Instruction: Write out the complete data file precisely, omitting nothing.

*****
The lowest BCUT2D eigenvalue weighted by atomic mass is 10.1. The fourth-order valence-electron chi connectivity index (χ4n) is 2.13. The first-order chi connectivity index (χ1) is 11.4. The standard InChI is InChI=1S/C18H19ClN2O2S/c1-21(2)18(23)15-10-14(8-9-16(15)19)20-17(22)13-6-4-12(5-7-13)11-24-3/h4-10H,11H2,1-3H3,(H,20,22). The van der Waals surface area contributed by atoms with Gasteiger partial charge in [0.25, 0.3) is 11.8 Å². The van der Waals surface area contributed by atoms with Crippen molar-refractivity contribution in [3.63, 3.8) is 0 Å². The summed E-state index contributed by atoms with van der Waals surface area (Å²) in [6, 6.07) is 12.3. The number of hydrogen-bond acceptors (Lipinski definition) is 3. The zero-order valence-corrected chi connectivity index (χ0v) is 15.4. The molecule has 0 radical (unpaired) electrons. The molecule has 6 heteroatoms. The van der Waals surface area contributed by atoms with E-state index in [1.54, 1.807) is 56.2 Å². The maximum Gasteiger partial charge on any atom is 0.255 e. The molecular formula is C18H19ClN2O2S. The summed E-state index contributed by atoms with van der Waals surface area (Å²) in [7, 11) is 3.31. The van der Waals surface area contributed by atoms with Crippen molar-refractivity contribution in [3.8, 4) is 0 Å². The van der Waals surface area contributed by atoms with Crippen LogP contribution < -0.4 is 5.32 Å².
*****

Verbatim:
The lowest BCUT2D eigenvalue weighted by atomic mass is 10.1. The fourth-order valence-electron chi connectivity index (χ4n) is 2.13. The first-order chi connectivity index (χ1) is 11.4. The standard InChI is InChI=1S/C18H19ClN2O2S/c1-21(2)18(23)15-10-14(8-9-16(15)19)20-17(22)13-6-4-12(5-7-13)11-24-3/h4-10H,11H2,1-3H3,(H,20,22). The van der Waals surface area contributed by atoms with Gasteiger partial charge in [0.25, 0.3) is 11.8 Å². The van der Waals surface area contributed by atoms with Crippen molar-refractivity contribution in [3.63, 3.8) is 0 Å². The summed E-state index contributed by atoms with van der Waals surface area (Å²) in [6, 6.07) is 12.3. The number of hydrogen-bond acceptors (Lipinski definition) is 3. The zero-order valence-corrected chi connectivity index (χ0v) is 15.4. The molecule has 0 radical (unpaired) electrons. The molecule has 6 heteroatoms. The van der Waals surface area contributed by atoms with E-state index in [1.54, 1.807) is 56.2 Å². The maximum Gasteiger partial charge on any atom is 0.255 e. The molecular formula is C18H19ClN2O2S. The summed E-state index contributed by atoms with van der Waals surface area (Å²) in [7, 11) is 3.31. The van der Waals surface area contributed by atoms with Crippen molar-refractivity contribution in [3.8, 4) is 0 Å². The van der Waals surface area contributed by atoms with Crippen LogP contribution < -0.4 is 5.32 Å².